Curriculum and Learning Structures
The core anchors of our school design are relevance in the curriculum, interconnectedness in learning, and genuine collaboration among teachers. These innovations help bring those anchors to life every day for our students.
Cross-Curricular Thematic Units
Throughout the school year, each grade level explores five cross-curricular thematic units that touch on a range of disciplines, current issues and areas of interest. Students engage in conventional classroom lessons, field lessons, visiting speaker lectures, and rigorous classroom assignments that culminate in a final capstone project in each unit. Teachers track student achievement and growth by grading discreet cognitive skills throughout the year. Teachers work together to help students internalize enduring understandings and grapple with essential questions, and together teachers and students help generate lifelong learning experiences that develop scholars who are kind, intellectually curious, committed to social justice, and all-round great human beings.
Lit Circles (within Units)
Literacy Circles are a dedicated time each day when students at the same literacy level are placed into small groups to work on their literacy skills. Over two dozen adults in the building help facilitate circles in which students read and annotate, mine for evidence that answers high level essential questions, and engage with each other in socratic seminars. Each thematic unit includes 3 to 4 weeks of nonfiction articles that help build content knowledge and 3 to 4 weeks of study of a thematically related novel. The daily exposure to textual analysis and academic discourse will build skillsets that we know will be invaluable in high school and college.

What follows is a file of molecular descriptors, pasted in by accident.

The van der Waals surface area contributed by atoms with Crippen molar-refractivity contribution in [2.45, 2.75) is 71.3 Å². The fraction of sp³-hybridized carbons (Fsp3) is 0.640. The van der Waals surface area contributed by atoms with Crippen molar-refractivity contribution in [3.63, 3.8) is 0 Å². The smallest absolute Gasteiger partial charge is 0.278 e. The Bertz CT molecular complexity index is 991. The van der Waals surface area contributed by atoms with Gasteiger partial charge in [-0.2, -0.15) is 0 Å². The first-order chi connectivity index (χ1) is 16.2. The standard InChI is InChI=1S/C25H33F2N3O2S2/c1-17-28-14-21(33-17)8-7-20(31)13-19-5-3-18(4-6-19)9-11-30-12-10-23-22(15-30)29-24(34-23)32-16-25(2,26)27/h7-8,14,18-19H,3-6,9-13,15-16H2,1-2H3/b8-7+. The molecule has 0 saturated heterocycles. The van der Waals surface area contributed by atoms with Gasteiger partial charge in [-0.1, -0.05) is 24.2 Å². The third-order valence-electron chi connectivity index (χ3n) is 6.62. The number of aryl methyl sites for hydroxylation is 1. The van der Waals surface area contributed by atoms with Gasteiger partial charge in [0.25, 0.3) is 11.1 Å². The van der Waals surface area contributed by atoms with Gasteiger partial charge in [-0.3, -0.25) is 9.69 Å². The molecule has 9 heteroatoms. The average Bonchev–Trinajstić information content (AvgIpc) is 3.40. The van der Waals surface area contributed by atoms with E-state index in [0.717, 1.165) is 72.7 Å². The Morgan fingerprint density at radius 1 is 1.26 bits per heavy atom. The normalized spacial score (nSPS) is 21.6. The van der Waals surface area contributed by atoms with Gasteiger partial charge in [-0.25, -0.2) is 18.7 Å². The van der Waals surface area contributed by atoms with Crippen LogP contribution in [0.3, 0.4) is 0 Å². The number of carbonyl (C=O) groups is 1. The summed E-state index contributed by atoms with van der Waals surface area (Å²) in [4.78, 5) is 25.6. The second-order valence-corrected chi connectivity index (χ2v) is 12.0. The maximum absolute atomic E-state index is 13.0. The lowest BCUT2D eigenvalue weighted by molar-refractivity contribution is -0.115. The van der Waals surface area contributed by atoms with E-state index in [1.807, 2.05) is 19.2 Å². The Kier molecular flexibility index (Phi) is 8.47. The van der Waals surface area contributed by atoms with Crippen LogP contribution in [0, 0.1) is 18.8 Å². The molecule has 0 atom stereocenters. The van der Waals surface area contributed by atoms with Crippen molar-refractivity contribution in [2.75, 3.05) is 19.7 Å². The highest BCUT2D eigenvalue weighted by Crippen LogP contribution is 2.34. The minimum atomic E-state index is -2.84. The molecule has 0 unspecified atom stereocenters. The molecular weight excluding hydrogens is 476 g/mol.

Our math model relies on teacher collaboration to provide students with a personalized experience in math that doesn't sacrifice personal interactions. Twice a unit, we use formative assessment data to group students. Each students participates in two different rounds of math - one round grounded in conceptual development of the math standards, and one round that is differentiated based on their understanding of the material. Some students get extra help before the lesson, some have extended time to practice and get feedback, and others have extra time for advanced learning and projects.